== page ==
The Tipton Daily Tribune from Tipton, Indiana on April 1, 1965 · Page 2
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The Tipton Daily Tribune from Tipton, Indiana · Page 2

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Tipton, Indiana
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Thursday, April 1, 1965
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Page 2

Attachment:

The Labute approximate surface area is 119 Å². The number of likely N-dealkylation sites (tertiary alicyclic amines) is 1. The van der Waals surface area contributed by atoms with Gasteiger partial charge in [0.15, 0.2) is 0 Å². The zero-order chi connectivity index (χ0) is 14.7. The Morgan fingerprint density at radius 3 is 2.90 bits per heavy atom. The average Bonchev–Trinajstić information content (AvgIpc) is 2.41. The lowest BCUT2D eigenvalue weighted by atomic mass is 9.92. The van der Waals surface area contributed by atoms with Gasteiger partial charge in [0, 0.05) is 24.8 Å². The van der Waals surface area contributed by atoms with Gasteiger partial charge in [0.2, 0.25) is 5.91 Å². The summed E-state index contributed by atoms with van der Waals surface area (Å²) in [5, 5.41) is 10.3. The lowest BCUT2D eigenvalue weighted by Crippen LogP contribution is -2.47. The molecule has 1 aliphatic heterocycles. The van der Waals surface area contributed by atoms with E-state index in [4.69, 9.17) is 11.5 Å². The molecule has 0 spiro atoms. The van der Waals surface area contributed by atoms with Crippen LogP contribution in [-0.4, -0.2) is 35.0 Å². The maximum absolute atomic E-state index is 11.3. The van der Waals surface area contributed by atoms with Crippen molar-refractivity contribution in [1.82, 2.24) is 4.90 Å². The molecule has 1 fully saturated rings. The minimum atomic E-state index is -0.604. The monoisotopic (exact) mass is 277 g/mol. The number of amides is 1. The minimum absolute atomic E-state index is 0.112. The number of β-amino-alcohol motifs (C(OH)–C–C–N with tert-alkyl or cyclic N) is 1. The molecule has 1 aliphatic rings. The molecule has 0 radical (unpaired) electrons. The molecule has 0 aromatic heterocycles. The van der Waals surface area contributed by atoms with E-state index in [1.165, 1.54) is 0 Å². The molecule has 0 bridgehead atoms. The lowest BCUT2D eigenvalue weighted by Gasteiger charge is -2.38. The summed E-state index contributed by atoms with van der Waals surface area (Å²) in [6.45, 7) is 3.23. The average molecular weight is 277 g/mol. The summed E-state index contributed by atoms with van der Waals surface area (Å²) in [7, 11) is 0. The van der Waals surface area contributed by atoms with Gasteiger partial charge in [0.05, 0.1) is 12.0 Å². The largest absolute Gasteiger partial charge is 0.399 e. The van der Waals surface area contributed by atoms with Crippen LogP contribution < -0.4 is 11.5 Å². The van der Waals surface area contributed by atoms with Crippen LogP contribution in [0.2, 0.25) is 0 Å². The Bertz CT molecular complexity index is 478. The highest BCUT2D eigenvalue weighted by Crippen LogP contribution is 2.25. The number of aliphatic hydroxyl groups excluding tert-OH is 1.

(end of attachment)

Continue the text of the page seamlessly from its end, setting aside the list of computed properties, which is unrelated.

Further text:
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PAGE 2 TIPTON DAILY TRIBUNE , SUBSCRIPTION KATES By Carrier in City, PeriWeek... ---35 cents By Mail, One Year, Tipton and Adjacent Counties 1 $8.00 I Member United' Press International News Service Entered as Second Class Matter, Oct. 4, 1895 at the Postoffice in Tipton, Indiana, Under the Act of Congress of March 3, 1879 PUBLISHED DAILY EXCEPT SUNDAY BY TRIBUNE PUBLISHING COMPANY 221-223 East Jefferson Street, Tipton, Indiana. Telephone OS 5-2115 ROUND TOWN AND THE CLOCK With the Tribune by R. D. Maney IT SEEMS A far cry from the days when General of the Army—Douglas Mac Arthur advocated a sort of 'scorched earth' policy in Korea ... to ferret out the enemy and keep the activities of the Red Chinese in helping the enemy—at a minimum. I LIKE GENERAL Billy Mitchell . . . who was court mar- rialed when he advocated the use of the planes on a huge scale and later vindicated . Mac Arthur seems to have won his point, but after, he departed; this world. Warplanes yesterday dropped 'napalm' bombs on vast expanses of undergrowth . . . used by the enemy for hiding places . . . and quick sorties into South Viei' territory. THEREFORE it could develop into another of those big 'IPS'. IF we had gone along and bombed the Yalu River on the other side ... in the Korean days, there just might not have been the necessity of bombing at this time, the war would have been decisive, not a stalemate in Korea. The other side of the picture would be—IF we had bombed over the Yalu. . . they argued . . . the Red Chinese might have entered the war actively. (Take your choice . .'. but No. 1 would seem the more logical of the two. It seems like a waste of so-called- forest land . . . but compared to lives of Americans killed ... it is a mere drop! WHAT IS UNITY? DAY AFTER DAY we arc called upon for unity. Yet, day after day we see flagrant violations of that unity on the part of men who cry the loudest for it. It seems that each one has a different meaning for the word. If it suits their purpose, they call for unity, if not . . . they call for help . . . and in doing so—disunify! THE PRESIDENT calls for unity in the Civil Rights and war effort: the Republicans call for it in politics of the party; there's a fellow in England named Toynbee, who is here, urging a sort of super-government for the world! The President has jjwesome responsibilities, and great power. We are all willing to 'close riiik.-;' in defiance of a common enemy . . . when he calls for same. UNITY' IN ITSELF is not necessarily a good end in everything.. There might be spots where unity is not the answer, not in the war against communism . . . not in some areas of foreign aid and domestic give-aways! It is up to the people, as a whole, to determine what is best for them in all cases, that's what representatives are sent to Washington for. IN THIS COUNTRY", one of the most obvious needs is a cleaning up of crime . . . rampant . . . and seeming to gain ground with each passing day. Another of course is Communism in anv form . . . and a creeping paralvsis of Socialistic trend! J. EDGAR HOOVER SAYS OUR FOREMOST EXPERT, J. Edgar Hoover says: "The moment has arrived when we must face the realistic , and startling fact that crime, since 1958, has increased five times faster than population growth. Serious crimes such as rape, murder, assault, theft, have mounted steadily since World War It. In 1951 the one million mark was topped, two and a quarter MILLION reported in 1963. Crimes amoung youth has taken a terrific spiral upward. This is indeed an unhappy commentary on ihe moral climate of this nation." REMEDY? '"."WORE .MONEY? No. .More alarms? No. More policemen? No. Here are his words: '*\V» must return to the teachings of God ii v.j u- a nation are to cure the sickness." This is plain enough la!'.-; from -l:ie head man of the country's police. He calls for truth ... in dealing with all matters. He states that the truth is being MUTED ill many cases, hetbelieves we have forgotten that it is a SLN" against God first—then a crime against humanity . . ; in ail cases. Hoover's voice in 1his day and age ... is probably the one voice that will be heard by all except the criminals, lie has the basic answer—a return to morality! Ignoring the laws of God will tip the scales in favor of the atheistic commie . . . who does not believe in a Supreme being! HOW did WE get this way? It is the breakdown in all spots, the home, school, court, government and international relations. Irresponsibility is rampant ... in high and in low places. Frrfm the arts ... to tiic people who seem to believe that the school child must have absolute freedom of expression. The expression forj these would seem to be. 'stupid'! Some soeialogists will say the criminal has no responsibility for his crime. Responsibility of the right type seems to be disappearing each day ... if what we hear and read is truthful—and it is our only source. Individual responsibility . . . and a turning away from 'doing for George' what he might do for himself, jis one answer. We might just steal a phrase here and change it. saying that ''Never have so few (the government eg^-headsi. done so much for so many"! IF WE WILL all stop to remember . . . George Washington said, in his farewell address: "essential morality cannot exist without religion.'" or words to that effect! RESPECT FOR RELIGION then, seems to be the bulwark we need' for public stability and security of .the nation. A FOREIGNER once said: "Those Americans who know the least about government know this much . . . infidel doctrines have never made headway or progress in the United States." This was 1S5S! How about 1955? ' j WHERE ARE WE GOING? IT SEEMS TO BE fashionable these days to sneer at ideals, to jeer at them, ancf*to state that most men will abandon their ideals ... in the race for fame and fortune. This is not true. Maybe they are right-.some of the time-f-but most of the time they are wrong. Something worthwhile may be difficult. . . but NEVER impossible to attain . . . IF we keep after it. Man can make and master circumstances if he has the spirit. He has a liberty to choose . . . between inaction and action, good and evil. As we stand at this moment we need all the good on our side we can muster! j / Television Program THE TIPTON DAILY TRIBUNE Thursday, April 1, 1965 "PLENTY OF ROOM" WASHINGTON (UPI) — Otto Eckstein, a member of President Johnson's Council of Economic Advisers, says there is "plenty of room" for further economic expansion in the n~'icn without a threat of inflationary price increases. Eckstein added, however, in a speech Wednesday that the council believed a "very, very very substantial" expansion was- needed to provide enough jobs by 1966. STICKER ON SALE WASHINGTON (UPI) — The new S7 recreation-conservation sticker for'admission into federal rec/eation areas goes on sale today. The sticker is good for national parks, wildlife refuges, national forests" anbTotfier "federal recreation areas where an admission fee* us normally charged. . ^ ^ ... '- w KIRWAN RE-ELECTED WASHINGTON (UPI) — Rep. Michael J. Kirwan, D-Ohio, was re-elected Tuesday to his ninth cons .Bcutive "two-year term as chairman of the Democratic Congressional Campaign Committee. TIPTON TIP-TOPPERS AND MIDWEST CALLERS Presenting Pleasure Packed j SQUARE DANCE Sunday, April 4, 5 to .9 p.m. Tipton, 4-H Building , EVERYONE ; WELCOME ' Admission $2.00 Couplt 4:30 6:00 6:3D 7:00 7:30 8:00 9:00 9:3j0 io:qo 11:00 7:3p 7:45 WISH-TV (Chaiuwl S) Thursday, April 1, 1965 4:00 Secret Storn. Early Show Early Show News-Cronkii;e News-Hi ckox The Munsters Perry Maso.i 'Password Baileys of Balboa The Defenders News-Hickox 11:115 Sports-Late [Show 12:0p Late Show | Friday, April 2, 1965 Chapel Door| 7:45 8:0(i 9:00 10:0() 10:31} I Love Lucyi- 11:00, Andy Griffith 11:30 The Real McjCoys 12:00 Love of Life 12:30 • Search for Tomorrow 12:4a Guiding Liglit 1:00, World at One- As the Woriii; Turns Password Houseparty To Tell the Truth Edge of Night Town & Country Capt. Kangaroo Coffee Cup |Theater Mike Wallace News 1:30 2:00i 2:30 3': 00 3:30 Tl 4:00 4:30 6:00 6:30 7:00 7:30! 8:30 9:301 10:0i WFBM (Channel ft] urcd'y. Apr:! jl, 1965 Match Game] Bernie Herman Presents j Bernie Herman Presents Huntley-Brinkley News-Caldwell Daniel Boone; Dr. Kildare Hazel (c) Suspense Theater (c) 11:00 News-Caldwall 11:15 Weather-Spor 11:30 Tonight (c) 12:00 Tonight (c) Friday, April 2', 1965 7:30 Today 8:00 Today 9:00 Movie Party 10:00 Movie Party 10:30 What's This jSong! (e) 11:00 Concentration' 11:30 Jeopardy (c)| 12:00 Call M yBluff (c) 12:30 Easy .Money : 1:30 Let's Make a| Deal (c) 2:00 Moment of Truth 2:30 The Doctors | 3:00 Another World 3:30 You Don't Say (c) 4:00 5:00 5:30 i 6:00 6:15 6:30 7:00 . 8:30 9:00 9:30 .10:00 11:00 11:15 11:30 12:00 7:45 S:00 9:00 9:30 10:00 11:00 11:30 12:00 1:00 1:30 WLW-I (Channel (13) - Thursday, April 1, 1965 Trailm aster Bill Jackson Jamboree (c )j News-Atkins i News-Jennings j Cheyenne \ Cheyenne 7:30 |Jonny Quest (e) 8:00 |Donna Reed Si My Three Sons; Bewitched j Peyton Place j Jimmy Dean i News-Edwards Weather-Sports Nightlife i i Nightlife \ 1 Friday, April 2, 1965 30 Geo. Willeford jl King and Odie jl Kindergarten College Paul Dixon (c) j! Don Melvoin Show Don Melvoin Show Donna Reed jl Price Is Right jl 50-50 Club (c) ii 50-50 Club (c) \\ Trails West \\ 2:00 Flame in the Wind 2:30 Day in Court ij 3:00 General Hospital ii 3:30 Young Marrieds ','] WTTV Channel 4) i! Thursday, April 1, 1965 4:00 Mickey Mouse Club 4:30 Superman I' 5:00 Popeye and Janle 5:30 Rocky . | 5:45 Popeye and Janle; 6:00 Yogi Bear V , 6:30 Leave it to Beaver 7:00 World Beyond 1 8:00 World Beyond 9:00 Lloyd Thaxton i Rummage sale, Thurs.- Fri.-Sat., JApril 1-2-3-8-9-10 in former Discount Center room. C. W. F. of West St. Christian church. i C-Tu-W-Th—160 LET US Remount - Restyle your old • j Diamond Ring • ' " ' I while you watch! j See our selection of Modern Diamond Mountings. All work done here in our store Foster Jewelry 9:45 News^Ongersma 10:00 10 O'Clock Movie 11:00 10 O'clock Movie 12:00 11:53 Movie Friday, April 2, 1965 10:00 Focus • . : Spanish. Course Girl talk Billie Boucher Lunchtime Theater. Mike' Douglas Mike Douglas ' Milady's -Matinee 3:00 Milady's Matinee 3:30 . Lone .Ranger 10:00 11:00 11:30 12:001:00 2:00 2:30 In Review By RICK DU BORW Unired Press International ' HOLLYWOOD (UPI) — The winter edition of the journal called "Television Quarterly" contains an! article urging teachers to make classroom use of the commercial video shows their students! watch at home. The article lis the-work of an earnest and vigorously intelli- ent young man named Ned Hoopes, who was the host of the now-defunct CBS-TV children's show "The [Reading Room," and who, according to Television Quarterly, j is currently on the faculty of i "Hunter College High School and Hunter College in New York, j The Hoopes memorandum was delivered as a paper last November atl the annual meeting of the National Council of Teachers of English in Cleveland, and is abridged in its present form. And, in fact, the subject he deals with was a topic of considerable interest at the teachers' ; meeting, being hashed over, among other plac- les, at a television symposium there in which this viewer took part. "''[ I have only.a foggy recollection of the convention, the atmosphere of conventions being |What they are; but I distinctly remember Hoopes sitting on my lleft in the rouridtable symposi- jum in a very nice restaurant. Und though my flickering; .impression now is that I felt him o be too optimistic abqut ivhat commercial television plight actually be expected to accomplish with significant so- ial subjects, I j do recall that We agreed to j some degree ;bout classroom use of video ihows. ' j .* .My chief point, however, was t lat television j entertainment was bad and would probably get worse, but that there' was n'p reason why the study of bad EASTERj HAM SHOOT 12:00 D. S. T. ;SUNDAY APRIL 4TH STILLBOARD ONLY Vz Mile East or Atlanta on County Line Atlanta Conservation Club i nglisfi •leather V :- , $5.00 , plus tax i oc Eaglfih L*al)i«r In crystal bolt!«, 1 oi. English Leather in plastic-Mask... camsd in handcomr HedWood Ch»l, • FALVEY'S 'jWhero your frttnds buy their clothes" National Window By LYLE C. WILSON United Press International •Big business and industrial supporters of the Johnson- Humphrey administration are due for a shock next week w'hen they learn whatXBJ's left wing sponsors are planning for the Great Society. Americans. for Democratic Action (ADA) meets in. Washington next week in annual convention, ADA comprises the administration left wing, a powerful ally on whom LBJ placed most of his blue chips last August \vheti he tagged Hubert H. Humphrey to run for vice president; HHH was a founding father of ADA. Johnson's final choice was between Humphrey and-Sen. Eugene -L. McCarthy also of Minnesota, another ADA star. Johnson's presidential campaign of necessity was to appease ADA. He remains stuck with that necessity. ADA is neither Communist nor classically $ocialist. Wel­ farism under a wholly • centralized national government is ADA'S political religion. This is a high - cost, cradle to grave, federal welfarism with ever increasing centralization of power, planning and control in Washington and, more specifically, in the office of the presidency. Socialism and this centralized ADA welfarism a|k not identical but they could^ live together. Scarely Aware This the ADA with which, the 1964 "Businessmen for Johnson- Humphrey" are now teamed in double harness, although the businessmen scarcely are aware of the situation so far. They will begin to be aware when values and false situations could not be just as good a starting point' — and just as worthwhile — as the study of positive and true values and situations. Television Quarterly, which is the journal of the TV Academy, notes that Hoopes' remarks were directed at the secondary-school English teacher, but it seems to me "his ideas have value - for teachers of various levels, and not only of English. The Channel Swimm: Rep. Edwin E. Willis, chairman of the House Un-American Activities Committee, is interviewed on CBS-TV's "Face The Nation" Sunday. . ."United Nations: Be- leagured .Fortress" is the title of the "CBS Reports" hour April 19, and U.N. Ambassador Adlai Stevenson appears on the 1 program. < the harness sores begin _to gall. ; ADA's enormous influence in government comes of its triumphant infiltration of the Kennedy and Johnson administrations'. ADA also helps to make law in the judiciary- and to make policy in the Congress; But the executive department is ADA'S special field. ADA. entered the Kennedy and Johnson administrations as water enters a sponge. There is right now in ADA publications, however, a note of disenchantment with President Johnson. ADA seems to feel that Johnson 'talks big abqut a Great Society but is dangerously committed to economy in government perhaps, even, to a balanced budget at some future time. Although Johnson has accbmplished not much in the area of government economy, it has been enough to alarm ADA'spend­ ers. That is because ADA's patent medicine/^or all social ills consists' of federal money, much of it to borrowed. ADA looks hopefully to a government spending' budget of $150 billion in 19G9. That is the year in which ADA expects Humphrey to succeed Johnson as president. This hope is based on an implied commitment from LBJ to put his-No. 2 man in the White House when he is through with the lace. Seeking ADA President That is what ADA has been shooting for—an ADA president. Who needs Congress if he has the White House and $150 billion annually to spend? ADA regards the current Johnson spending rate of near $100 billion a year as a chinchy program which will not do what ADA wants done. For example, ADA. wants to spend $40 billion in 10 years on education. Edward D. Hollander, chairman of ADA's Executive Committee, has set 1967 as a deadline for full employment and 1970 for abolishing poverty. ADA believes in thinking big. The note of adverse criticism pf LBJ's performance is too obvious to be ignored at the White House. The President is not likely to complain, much as he resents criticism. LBJ is committed to appeasing ADA. His .problem is that ADA evidently does not regard his appeasement as enough. ADA pressure, therefore, will tend to move Johnson further and faster on the path to centralized welfarism, a goal which appears" to be wholly compatible with the admin : DAILY CROSSWORD ACROSS l-'Depend, . (on) B. Alm3box , 9.1roquoian 4 10. Fuel 11. Pens for pig-S 32. Honorary title: Turk. 14; Fastener '• 15. Slipped 16. Biblical . city 17. Fasten, as with glue 19. Single unit 20. Paused 22. Scrutinize 23. Pronoun. 24. Wild ox: Tibet 25. Be sullen . 27. Balm of Gilead SO. Mr. Landoa 31. Living- quarters 32. Greek letter 33. Provide for- payment of 35. Family member 36. Drawing- room 37. Railroad station 39. Ionian city 40. Astringent 41. Slave 42. Offers DOWN 1. Withdraw - 2. Snakeless land 3;:*;frts «jftofl'. u 18. Ever 1 : * '> 4. Affirma­ poet. tive reply '21. Mixes, E, Dismay: ; j • as s " var. cards 6. Harvest 22. Auc­ 7. Vestments tion of the 24. Sweet clergy po­ 8. Olympian tato goddess 25. Tablets 11. Railroad 26. Salt side track of 13. City:SW oleic Arabia. acid ' 15. Youth 27. Lad ^.Printer's 28. Proverbs direction \ 29. Fog- anna ramis sasa sasa as USHO an ISHQHUB OQSIi is® saara ma smats ass® nam Wsm. -Yesterday's Answer 31. Merchants guild 34. Treasure 35. Potato 37. Peck 38. High priest i 1 2 3 4 b 6 7 8 % 9 I - % to II % 13 w, % 15 16 % 17 18 % 19 . 20 21 % 22 % % 23 b 24 b % as % 27 28 19 30 % 31 % 32 33 31 % % 35. 36 - 37 33 % 40 % 4' <E 4-1 DAILY CRYPTOQUOTE — Here's how to worlf it: AXYDIiBAAXB Is tONGFEILOff One letter simply stands for another. In this sample A is used for the three L's, X for the two O's, etc. Single letters, apos- . trophies, ihe length and formation of the words are all hints. Each day the code letters are different. A Cryptogram Quotation , ATW BOAT EN HEYKI IxDW- IWKXW PH ATDEYJT ATW ATPXO NBDWHA EN HOWE APXPHV.—KG- AT GK Yesterday's Cryptomiotc: POWER INVARIABLY MEANS BOTH RESPONSIBILITY AND DANGER.—THEODORE ROOSEVELT (© IKJ, Kinc Features Syndicate. Inc.) Quirks By United Press International CHAINED TO BAR BRISBANE, Australia (UPI) The things some women will do to get a drink. Rosalie Bogner and Merle Thornton chained themselves to' a public house bar Wednesday so they could have a pint with their. hus- istration's programs as outlined so. far. The •'businessmen for Johnson-Humphrey", will learn all next week. • bands. The barroom demonstration was in protest against a Queensland state law which bans women from pubs. TRUCK NOISE B1BURY, England (UPI)— Hotel owner Noel Clint has offered one night's free bed and breakfast to members of the local parish council—so they can hear the noise long-distance trucks drivers make at night when parking in a nearbv coun. cil lot. BUY BQND3 BLOND1E imijiti.miium By Chick Young OH, MYGOOPNESS, 1 r - AND I PAID ' -/ I" SlX DOLLARS FOR THAT LITTLE . OAR RIP KIRBY By John Prentice & Fred Dickenson BRICK BRADFORD MEANWHILE', P£&= >VAS GOTT&M TO T*£ CHISP SBCUdlTV QFFICBZ^. C*N'T YOU UNPEfZSTANP WHAT I'AA IRVING —TO -TELU H-HE TOOK tT f»( ME ! t VVAS Ar>! ORCNANCE OFBCEP. IT IS A veey OLP MODEL! By Paul NorrU THIMBLE THEATRE By Alex Raymond I KIN tvlOT GIT CLOSE ENOUGH TO JIB BOOM TO TALK TO WlM„.. HE'S A-SCARED I WILL SPAWK HIM AGAIN.' r _4 TELL HIM X'WANT TO;.HELP HlM^'SAY 1 ^AM, A FRIEND.' .